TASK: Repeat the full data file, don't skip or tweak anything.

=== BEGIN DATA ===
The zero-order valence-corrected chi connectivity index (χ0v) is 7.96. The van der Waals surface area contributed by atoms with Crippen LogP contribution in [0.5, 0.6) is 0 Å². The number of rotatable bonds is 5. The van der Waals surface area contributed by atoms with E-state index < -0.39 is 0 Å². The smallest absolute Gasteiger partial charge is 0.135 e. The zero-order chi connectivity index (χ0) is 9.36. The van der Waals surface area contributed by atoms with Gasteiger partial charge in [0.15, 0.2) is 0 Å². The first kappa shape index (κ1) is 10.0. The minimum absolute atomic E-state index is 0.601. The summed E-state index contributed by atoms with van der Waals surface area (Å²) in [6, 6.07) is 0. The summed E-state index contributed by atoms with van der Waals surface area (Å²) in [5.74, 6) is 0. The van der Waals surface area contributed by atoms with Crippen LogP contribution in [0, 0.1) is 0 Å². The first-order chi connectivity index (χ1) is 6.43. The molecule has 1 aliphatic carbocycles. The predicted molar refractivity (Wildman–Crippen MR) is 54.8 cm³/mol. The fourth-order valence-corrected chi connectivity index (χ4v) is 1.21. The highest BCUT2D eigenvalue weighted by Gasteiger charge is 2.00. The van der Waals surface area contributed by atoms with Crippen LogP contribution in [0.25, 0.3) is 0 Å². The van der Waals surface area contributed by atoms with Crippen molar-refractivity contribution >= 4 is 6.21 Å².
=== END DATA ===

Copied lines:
The zero-order valence-corrected chi connectivity index (χ0v) is 7.96. The van der Waals surface area contributed by atoms with Crippen LogP contribution in [0.5, 0.6) is 0 Å². The number of rotatable bonds is 5. The van der Waals surface area contributed by atoms with E-state index < -0.39 is 0 Å². The smallest absolute Gasteiger partial charge is 0.135 e. The zero-order chi connectivity index (χ0) is 9.36. The van der Waals surface area contributed by atoms with Gasteiger partial charge in [0.15, 0.2) is 0 Å². The first kappa shape index (κ1) is 10.0. The minimum absolute atomic E-state index is 0.601. The summed E-state index contributed by atoms with van der Waals surface area (Å²) in [6, 6.07) is 0. The summed E-state index contributed by atoms with van der Waals surface area (Å²) in [5.74, 6) is 0. The van der Waals surface area contributed by atoms with Crippen LogP contribution in [0, 0.1) is 0 Å². The first-order chi connectivity index (χ1) is 6.43. The molecule has 1 aliphatic carbocycles. The predicted molar refractivity (Wildman–Crippen MR) is 54.8 cm³/mol. The fourth-order valence-corrected chi connectivity index (χ4v) is 1.21. The highest BCUT2D eigenvalue weighted by Gasteiger charge is 2.00. The van der Waals surface area contributed by atoms with Crippen LogP contribution in [0.25, 0.3) is 0 Å². The van der Waals surface area contributed by atoms with Crippen molar-refractivity contribution >= 4 is 6.21 Å².